Fresh speculation on who will head new Indonesia capital authority emerges

President Joko 'Jokowi' Widodo (centre) talks with Defence Minister Prabowo Subianto (right) and Public Works and Housing Minister Basuki Hadimuljono (left) about the government's plan to build a road to connect the Balikpapan-Samarinda toll road with the site of the new capital city in East Kalimantan. - Presidential Secretariat Press Bureau/Lukas

JAKARTA (The Jakarta Post/Asia News Network): As Indonesia moved one step closer to relocating the nation's capital from Jakarta to East Kalimantan with the recent enactment of the State Capital Law, speculation on who President Joko 'Jokowi' Widodo will pick to be responsible for governing the new capital has emerged.

Nusantara -- the new capital -- will be led by an authority head appointed by Jokowi within the next two months.

The position is equivalent to a minister and will be in charge of the preparation, construction and relocation process to Nusantara, as well as its eventual governance.

In a private meeting with the editors-in-chief of several national news outlets last week, Jokowi reportedly said he wanted the head of the Nusantara authority to have experience as a regional leader with a background in architecture.

This set off speculation that some names fit the profile, such as West Java Governor Ridwan Kamil, Makassar Mayor Ramdhan 'Danny' Pomanto and Aceh Governor Nova Iriansyah.

All three graduated with bachelor’s degrees in architecture, while Ridwan and Danny also have master's degrees in urban planning and architecture, respectively. Others have speculated that Social Affairs Minister Tri 'Risma' Rismaharini also has a chance, given she is a former Surabaya mayor and has a bachelor's degree in architecture and a master’s degree in urban planning and architecture.

Ridwan has seen his popularity rise in the past few months, with a survey by Kompas daily in October placing him as the fourth-most-electable potential candidate for president in the 2024 election, after Defence Minister Prabowo Subianto and fellow governors Anies Baswedan of Jakarta and Ganjar Pranowo of Central Java.

Risma, meanwhile, either tended to score poorly in electability polls or did not make the list at all, while Danny and Nova never made the list for any electability polls of possible presidential candidates.

Despite his popularity, Ridwan, whose term of office ends next year, said his commitment currently remained with his work as the governor of West Java.

“I am not the only regional head who meets the criteria of being an architect [...] I don’t want to make assumptions,” Ridwan said on Friday (Jan 21), as quoted by Risma, a politician from the Indonesian Democratic Party of Struggle (PDI-P), also refused to speculate when asked by reporters on Sunday regarding her chances to head the authority of the new capital.

Jokowi’s latest preference for architects with experience of leading local administrations seemingly leaves out former Jakarta governor Basuki 'Ahok' Tjahaja Purnama, who two years ago was said to be among four names being considered by the President for the position. Ahok has no background in architecture.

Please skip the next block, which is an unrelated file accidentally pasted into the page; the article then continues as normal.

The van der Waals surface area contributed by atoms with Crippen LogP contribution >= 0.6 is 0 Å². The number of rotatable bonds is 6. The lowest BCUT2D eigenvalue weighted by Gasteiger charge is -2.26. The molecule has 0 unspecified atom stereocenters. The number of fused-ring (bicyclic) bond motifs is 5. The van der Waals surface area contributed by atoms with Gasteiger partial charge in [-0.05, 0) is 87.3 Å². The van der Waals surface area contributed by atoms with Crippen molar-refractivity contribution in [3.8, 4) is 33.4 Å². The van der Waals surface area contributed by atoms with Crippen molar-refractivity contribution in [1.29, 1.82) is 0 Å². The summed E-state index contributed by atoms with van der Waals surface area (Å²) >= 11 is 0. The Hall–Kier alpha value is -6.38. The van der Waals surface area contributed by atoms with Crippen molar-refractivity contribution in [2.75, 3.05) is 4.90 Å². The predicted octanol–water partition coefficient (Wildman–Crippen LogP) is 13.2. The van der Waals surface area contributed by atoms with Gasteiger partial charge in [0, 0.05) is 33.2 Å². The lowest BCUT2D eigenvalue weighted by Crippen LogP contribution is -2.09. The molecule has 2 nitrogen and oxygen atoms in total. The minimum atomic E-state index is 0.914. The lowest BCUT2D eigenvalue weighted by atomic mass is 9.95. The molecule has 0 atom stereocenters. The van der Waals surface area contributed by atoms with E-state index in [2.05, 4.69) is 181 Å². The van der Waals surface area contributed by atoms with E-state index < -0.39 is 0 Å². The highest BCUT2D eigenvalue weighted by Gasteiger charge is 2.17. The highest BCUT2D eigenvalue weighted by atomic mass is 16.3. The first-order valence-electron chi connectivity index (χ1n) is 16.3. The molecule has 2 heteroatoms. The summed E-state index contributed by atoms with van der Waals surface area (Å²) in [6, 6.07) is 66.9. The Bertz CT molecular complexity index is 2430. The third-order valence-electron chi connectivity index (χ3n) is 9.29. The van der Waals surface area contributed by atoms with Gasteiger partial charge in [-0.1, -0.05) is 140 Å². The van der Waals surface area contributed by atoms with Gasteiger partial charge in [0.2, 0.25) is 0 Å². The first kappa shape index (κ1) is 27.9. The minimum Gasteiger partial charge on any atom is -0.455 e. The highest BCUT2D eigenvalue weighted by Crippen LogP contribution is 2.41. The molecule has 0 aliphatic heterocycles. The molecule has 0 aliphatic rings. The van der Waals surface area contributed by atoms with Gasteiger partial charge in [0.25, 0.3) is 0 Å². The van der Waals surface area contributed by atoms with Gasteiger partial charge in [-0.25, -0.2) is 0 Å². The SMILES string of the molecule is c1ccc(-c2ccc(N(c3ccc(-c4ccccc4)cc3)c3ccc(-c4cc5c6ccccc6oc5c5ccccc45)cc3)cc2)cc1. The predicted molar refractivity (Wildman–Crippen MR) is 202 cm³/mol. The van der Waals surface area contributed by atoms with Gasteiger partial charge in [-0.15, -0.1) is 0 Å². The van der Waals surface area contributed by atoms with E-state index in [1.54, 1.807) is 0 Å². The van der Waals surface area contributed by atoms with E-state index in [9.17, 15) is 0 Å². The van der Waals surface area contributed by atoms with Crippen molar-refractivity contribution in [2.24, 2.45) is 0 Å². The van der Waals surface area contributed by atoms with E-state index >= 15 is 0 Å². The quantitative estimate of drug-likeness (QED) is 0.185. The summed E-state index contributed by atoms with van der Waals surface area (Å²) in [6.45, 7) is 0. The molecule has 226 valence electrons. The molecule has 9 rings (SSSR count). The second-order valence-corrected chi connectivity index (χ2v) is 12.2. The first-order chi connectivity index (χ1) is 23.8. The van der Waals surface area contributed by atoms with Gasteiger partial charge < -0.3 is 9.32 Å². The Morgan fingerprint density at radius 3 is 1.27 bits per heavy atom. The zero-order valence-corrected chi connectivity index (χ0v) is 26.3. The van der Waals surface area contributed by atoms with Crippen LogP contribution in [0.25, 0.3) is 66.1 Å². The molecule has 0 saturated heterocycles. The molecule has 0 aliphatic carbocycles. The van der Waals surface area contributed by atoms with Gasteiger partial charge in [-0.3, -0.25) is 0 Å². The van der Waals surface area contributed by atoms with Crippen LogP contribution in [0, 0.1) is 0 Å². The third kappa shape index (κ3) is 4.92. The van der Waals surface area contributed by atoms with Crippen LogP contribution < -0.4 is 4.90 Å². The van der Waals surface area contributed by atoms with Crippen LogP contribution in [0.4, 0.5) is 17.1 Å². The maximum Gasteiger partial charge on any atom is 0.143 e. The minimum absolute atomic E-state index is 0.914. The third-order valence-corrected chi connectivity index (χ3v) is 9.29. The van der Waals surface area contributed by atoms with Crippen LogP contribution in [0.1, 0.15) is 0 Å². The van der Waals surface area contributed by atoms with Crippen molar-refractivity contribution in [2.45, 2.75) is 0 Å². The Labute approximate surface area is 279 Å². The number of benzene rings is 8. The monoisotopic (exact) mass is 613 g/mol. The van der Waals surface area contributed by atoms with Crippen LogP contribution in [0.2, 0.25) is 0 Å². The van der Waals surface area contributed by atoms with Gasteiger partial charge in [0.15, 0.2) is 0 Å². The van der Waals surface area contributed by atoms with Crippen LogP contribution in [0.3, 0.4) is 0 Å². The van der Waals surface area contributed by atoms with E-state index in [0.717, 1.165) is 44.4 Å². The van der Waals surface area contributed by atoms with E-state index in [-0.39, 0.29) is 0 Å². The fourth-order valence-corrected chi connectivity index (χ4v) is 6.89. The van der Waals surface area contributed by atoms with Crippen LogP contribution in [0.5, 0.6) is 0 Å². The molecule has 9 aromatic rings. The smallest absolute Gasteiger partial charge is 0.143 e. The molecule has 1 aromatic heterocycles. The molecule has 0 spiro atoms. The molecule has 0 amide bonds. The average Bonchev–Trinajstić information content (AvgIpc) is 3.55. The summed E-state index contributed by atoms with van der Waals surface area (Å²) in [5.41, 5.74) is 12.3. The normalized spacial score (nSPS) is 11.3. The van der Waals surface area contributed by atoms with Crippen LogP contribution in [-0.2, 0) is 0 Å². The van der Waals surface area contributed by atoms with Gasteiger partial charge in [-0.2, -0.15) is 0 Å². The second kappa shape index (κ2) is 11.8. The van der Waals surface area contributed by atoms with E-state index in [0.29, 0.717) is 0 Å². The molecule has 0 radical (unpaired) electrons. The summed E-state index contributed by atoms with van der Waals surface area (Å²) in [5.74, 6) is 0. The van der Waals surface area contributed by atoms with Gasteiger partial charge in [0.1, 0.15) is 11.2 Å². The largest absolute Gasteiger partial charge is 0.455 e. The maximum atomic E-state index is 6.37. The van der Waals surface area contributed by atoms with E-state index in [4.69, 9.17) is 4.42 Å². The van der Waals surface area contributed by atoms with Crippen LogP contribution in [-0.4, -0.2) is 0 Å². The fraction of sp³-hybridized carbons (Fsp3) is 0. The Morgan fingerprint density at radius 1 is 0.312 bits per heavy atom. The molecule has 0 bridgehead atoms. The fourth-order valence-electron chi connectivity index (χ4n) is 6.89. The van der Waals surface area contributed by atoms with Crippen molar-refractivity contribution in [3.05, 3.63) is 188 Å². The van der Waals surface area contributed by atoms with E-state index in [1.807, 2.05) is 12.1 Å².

Unlike the Jakarta administration, which holds elections to democratically elect a governor and deputy governor pairing, residents of the new capital city are left without a choice of who will take charge once the new capital is up and running.

Herman Suparman, a researcher at the Jakarta-based Regional Autonomy Watch (KPPOD) think tank, told The Jakarta Post that the presidential appointment mechanism might prove to be a more time saving and cost-effective option than holding regional elections.

Herman said that selecting a candidate who shared Jokowi’s vision would help to avoid unnecessary conflicts of interest, particularly since Jokowi’s administration was looking to relocate the capital to Nusantara before the end of his second term of office in 2024.

However, with the public not being able to decide the head of the authority through a regional election, Herman urged Jokowi to, at least, make his vetting process as open and accessible as possible to the public.

“Since the head of the [Nusantara] authority is a position with influence equal to or greater than a minister, it's better for the President to make sure that his choice is accountable," he said on Tuesday.

"This should include allowing the public to provide input [on what they think about the candidates] and monitor the process."

Herman said the President must also ensure that his eventual choice for the Nusantara authority head has a reputation for clean, corruption-free leadership.

“The President will have to thoroughly make sure that [the chosen candidate] has the integrity necessary to be in a position that will be prone to corruption and bribery,” he said.

“The President might want to consider getting the Corruption Eradication Commission [KPK] involved in the selection process.”

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